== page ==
Intersections: Gender, History and Culture in the Asian Context
Issue 8, October 2002
Carolyn Brewer

Holy Confrontation:
Religion, Gender and Sexuality
in the Philippines, 1521-1685

Manila: Institute of Women's Studies,
St. Scholastica's College, 2001
xl, 437 pp; maps, illustrations, index,
ISBN 971-8605-29-0.

reviewed by Barbara Watson Andaya

  1. This important book is not merely a timely addition to the literature on the Philippines; it will also be a valuable resource for those working more generally in religious and gender studies. A revised version of the author's doctoral dissertation, Holy Confrontation focuses on the missionising efforts of the Spanish in the Philippines during the sixteenth and seventeenth centuries, and the long term effects on local understandings of 'being female'. A specific focus is the confrontation between the Catholic orders and the older women who acted as ritual specialists (termed baylan in the Visayas, and catalonan among the Tagalogs) in pre-Christian indigenous religious practices. While interest in the position of women in early colonial society in the Philippines has increased recently, this study is exceptional because of its strong theoretical framework, its exhaustive research, and its forceful and at times passionate argument.
  2. The introduction establishes the motivation and framework for the study. In reading the Spanish missionary sources, Brewer was struck by the contrast between the male dominance of Catholicism and importance of women (and of men dressed as women) as ritual leaders in Philippine Animism. Equally pronounced was the difference between the feminine ideal of chastity and decorum as projected in the image of the Virgin Mary and other saints, and the relative sexual freedoms Philippine women enjoyed. The success of the Christianising mission, itself fundamental to the colonial enterprise, would thus have necessitated a fundamental restructuring of indigenous ideas about gender, including the relationship of women and men. In contrast to most histories of Christianity in the Philippines (often written by clerics), Brewer argues that the restructuring process did not proceed smoothly; rather, it was often violently imposed and vehemently resisted, most notably by the women leaders themselves.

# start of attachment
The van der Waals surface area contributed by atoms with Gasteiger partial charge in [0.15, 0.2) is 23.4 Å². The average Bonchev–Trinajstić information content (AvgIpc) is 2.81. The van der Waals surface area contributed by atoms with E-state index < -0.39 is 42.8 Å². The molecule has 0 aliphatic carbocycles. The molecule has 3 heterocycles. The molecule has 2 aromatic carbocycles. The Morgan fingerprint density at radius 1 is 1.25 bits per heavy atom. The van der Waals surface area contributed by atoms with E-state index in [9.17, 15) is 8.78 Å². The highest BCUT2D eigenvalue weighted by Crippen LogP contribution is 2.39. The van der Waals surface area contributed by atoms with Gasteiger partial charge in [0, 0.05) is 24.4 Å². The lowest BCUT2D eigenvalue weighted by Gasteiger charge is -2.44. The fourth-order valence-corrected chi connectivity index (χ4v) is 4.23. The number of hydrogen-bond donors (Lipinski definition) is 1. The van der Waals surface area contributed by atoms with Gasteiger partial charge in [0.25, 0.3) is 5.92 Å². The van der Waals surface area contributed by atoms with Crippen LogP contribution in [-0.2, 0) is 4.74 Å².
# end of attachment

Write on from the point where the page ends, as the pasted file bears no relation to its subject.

3. The first section, dealing with Catholic attempts to reconstruct the female ideal, begins in 1521, when Magellan's small fleet arrived in Cebu. Although Brewer is acutely aware of the problems posed by her documents, almost solely the work of Christian Spanish men, the dexterity with which she has 'flipped' the material to expose underlying gender issues is impressive. Using potentially unsympathetic sources, she traces the ways in which Spanish missionaries attempted to promote Christian ideas of premarital virginity and wifely fidelity in a society where unmarried girls were usually free to engage in sex, and where extra-marital liaisons were condoned and at times encouraged, at least among the non-elite. Coupled with the Christian projection of the virginal maiden was another ideal, the nurturing mother, although this had more obvious connections to indigenous values. Together, these two images were powerfully presented in the veneration of the Virgin Mary, a cult which became the fulcrum for the conversion project. In passing, it is worth noting that men too were affected by new ideas about sexuality. Intrigued yet repelled by the male penis adornment or sagra, which they attributed to the 'carnal lustfulness' of women, the Spanish proscribed their use for Christian converts.
  4. We can only speculate about the mental shifts by which so many Filipinos began to accept new models of 'being female' and 'being male'. However, as Brewer shows, it is possible to identify the battery of tools used by the Church in the re-education process. New constructions of gender were actively promoted through Christian plays, songs, catechisms, sermons, biblical adaptations; priests also made good use of the confessional and compulsory church attendance to identify and condemn unacceptable behavior, forcing compliance by punishments and the threat of hellfire. Possibly the most effective tool was the censorship which Filipinos imposed on themselves, a new culture of guilt that was mostly strikingly manifested in self-flagellation. And although Filipinos showed a remarkable ability to integrate the language and images of Christianity so that they became 'local', this was always regarded with suspicion by Spain's church-state alliance. Those who appropriated Christian symbolism yet rejected Spanish authority were punished without mercy.